Goshen College students share perspectives from Ignition show

MARSHALL V. KING | CORRESPONDENTThe Accidentals — Savannah Buist, Katie Larson and Michael Dause — perform Thursday at Ignition Music Garage.

EDITOR’S NOTE: As The Accidentals came to Goshen for a show at Ignition Music Garage Thursday, a group of Goshen College students led by instructor Marshall V. King documented the visit. The following story is a project of the Reporting for the Public Good class.

Prepping for the show

As the doors opened at 7 p.m. Thursday and concertgoers started trickling into Ignition Music Garage, The Accidentals were in the green room eating sushi from Wasabi Japanese Steakhouse just as they had in 2016 — the last time the band performed at Ignition.

When asked what their pre-show routine usually involves, Savannah Buist, Katie Larson and Michael Dause jumped up from their seats and formed a circle, performing a handshake that usually ends in gibberish.

Larson donned what she calls her “constellation pants” and joked that she really wanted the band’s orange NASA jumpsuits to make an appearance. The band dresses for shows with their custom-made clothing from an designer in Traverse City, Michigan.

The band made the five-hour trip to Goshen and were excited to back at Ignition where Buist remembers buying her first Ani DiFranco vinyl. Ignition also happened to be where the first shipment of their “Parking Lot - EP” vinyl arrived.

Emily Kauffman

The Globe offers a welcome message

“Hello everyone. Welcome to Ignition Music Garage!” said Jason Samuel, general manager of Goshen College’s 91.1 The Globe as he introduced The Accidentals, adding there was no better place to be in Goshen on a Thursday night than a concert at Ignition.

For Samuel, the night is special because of what it means to The Globe. “We’ve been playing their music since they were in high school,” Samuel said. “We’re gonna do a little story on them. We’re gonna do a documentary piece and we’re gonna do a news piece for GC TV.”

Karen Ramos, a video producer at The Globe, said the concert is an opportunity to showcase the type of content viewers can expect as Goshen College changes Globe TV. “With this new TV station we want to show perspective viewers that we will work hard to give viewers what they want to see,” she said.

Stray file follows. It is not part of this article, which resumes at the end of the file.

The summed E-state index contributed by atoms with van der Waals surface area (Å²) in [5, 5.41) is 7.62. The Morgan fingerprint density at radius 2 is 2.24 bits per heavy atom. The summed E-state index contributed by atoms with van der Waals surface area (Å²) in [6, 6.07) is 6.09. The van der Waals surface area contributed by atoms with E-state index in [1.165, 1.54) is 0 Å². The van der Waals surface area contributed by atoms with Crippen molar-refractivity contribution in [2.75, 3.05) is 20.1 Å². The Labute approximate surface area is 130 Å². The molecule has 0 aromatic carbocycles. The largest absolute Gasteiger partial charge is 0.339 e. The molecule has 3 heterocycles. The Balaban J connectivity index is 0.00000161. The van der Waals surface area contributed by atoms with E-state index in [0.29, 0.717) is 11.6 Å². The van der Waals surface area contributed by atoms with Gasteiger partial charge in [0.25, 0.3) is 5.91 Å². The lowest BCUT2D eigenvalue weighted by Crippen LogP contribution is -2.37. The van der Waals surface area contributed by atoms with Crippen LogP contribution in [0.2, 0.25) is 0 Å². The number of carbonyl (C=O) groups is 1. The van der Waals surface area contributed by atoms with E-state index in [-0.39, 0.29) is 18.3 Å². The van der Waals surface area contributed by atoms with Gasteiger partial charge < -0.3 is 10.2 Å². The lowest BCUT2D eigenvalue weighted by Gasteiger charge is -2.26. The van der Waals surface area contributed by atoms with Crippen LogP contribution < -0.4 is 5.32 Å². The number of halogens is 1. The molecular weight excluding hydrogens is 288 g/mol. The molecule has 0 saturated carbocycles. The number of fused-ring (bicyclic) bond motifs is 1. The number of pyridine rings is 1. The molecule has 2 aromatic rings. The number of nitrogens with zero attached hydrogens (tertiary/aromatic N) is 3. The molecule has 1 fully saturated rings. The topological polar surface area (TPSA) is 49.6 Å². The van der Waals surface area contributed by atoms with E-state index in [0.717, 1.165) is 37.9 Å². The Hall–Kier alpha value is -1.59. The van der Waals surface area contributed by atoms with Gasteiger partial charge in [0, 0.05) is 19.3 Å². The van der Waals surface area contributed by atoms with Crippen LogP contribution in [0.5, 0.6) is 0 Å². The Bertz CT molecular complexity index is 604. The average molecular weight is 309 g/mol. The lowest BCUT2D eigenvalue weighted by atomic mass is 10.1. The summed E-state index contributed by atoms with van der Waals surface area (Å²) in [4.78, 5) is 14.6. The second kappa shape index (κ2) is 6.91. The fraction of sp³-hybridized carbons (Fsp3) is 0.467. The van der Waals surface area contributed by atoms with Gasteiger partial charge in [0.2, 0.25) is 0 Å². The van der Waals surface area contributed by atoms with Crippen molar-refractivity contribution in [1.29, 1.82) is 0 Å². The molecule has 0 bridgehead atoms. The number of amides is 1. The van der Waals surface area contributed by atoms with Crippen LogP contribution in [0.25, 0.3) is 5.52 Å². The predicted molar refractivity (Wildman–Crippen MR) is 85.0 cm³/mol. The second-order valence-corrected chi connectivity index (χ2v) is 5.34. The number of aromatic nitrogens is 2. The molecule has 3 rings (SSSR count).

Tanner Camp, an announcer at The Globe, enjoyed interviewing the band members. “It was a blast, I was so nervous but they’re such great, great people,” he said. The rest of The Globe’s coverage will be appearing soon on GC TV, and this weekend on The Globe’s YouTube channel, he said.

Carter McKay-Epp

New owners debut

Hours after they signed the purchase agreement to take over Ignition Music Garage, business partners Julie Hershberger and Tim Hochstetler hosted their first big event at their new business.

“I’m very excited and I’m also very nervous,” said Hershberger prior to the show. By the end, she was more relaxed and Hochstetler was dancing with his daughter as the band finished to standing ovations.

Jason Samuel, in introducing the new owners to the crowd, said they would write the next chapter of Ignition.

Hershberger and Hochstetler, who are taking over the business founded by Steve Martin, have experience in the music business and other downtown businesses.

Hershberger managed Orbit Music for three years and has hosted a radio show. She’s manager of Constant Spring. Hochstetler has taught at TG School of Music for 15 years and has owned TG Music, which is both a music school and retail store, for the last four and a half years.

Marshall V. King

The scene at Ignition

After the band was introduced, music began and the audience looked around to find the source of the sound as the performers were not yet onstage.

Buist, dressed in black Dr. Martens boots, black pants and a grey T-shirt and jacket, walked toward the stage from the back of the audience as she played her blue electric violin. Following her with electric red hair, in a similar outfit, was Larson playing the electric cello. Dause shortly followed onto the stage and took his position behind the drum kit and bass drum with the logo of the band’s latest album “Odyssey.”

With smoke from machines swirling, the lights submerged the band in color. The eight strobe lights positioned behind Dause changed color and effect throughout the show, acting as lasers one moment and slowly drifting around the room the next.

Buist and Larson switched instruments throughout the set. Both played the acoustic guitar and Buist played the electric violin as well as bass. Larson played the electric cello, and a yellow electric guitar that had Vincent van Gogh’s Starry Night design on the scratchplate.

Megan Bower

The band rocks

The Accidentals blended old, recent, brand new music and covers during Thursday’s concert.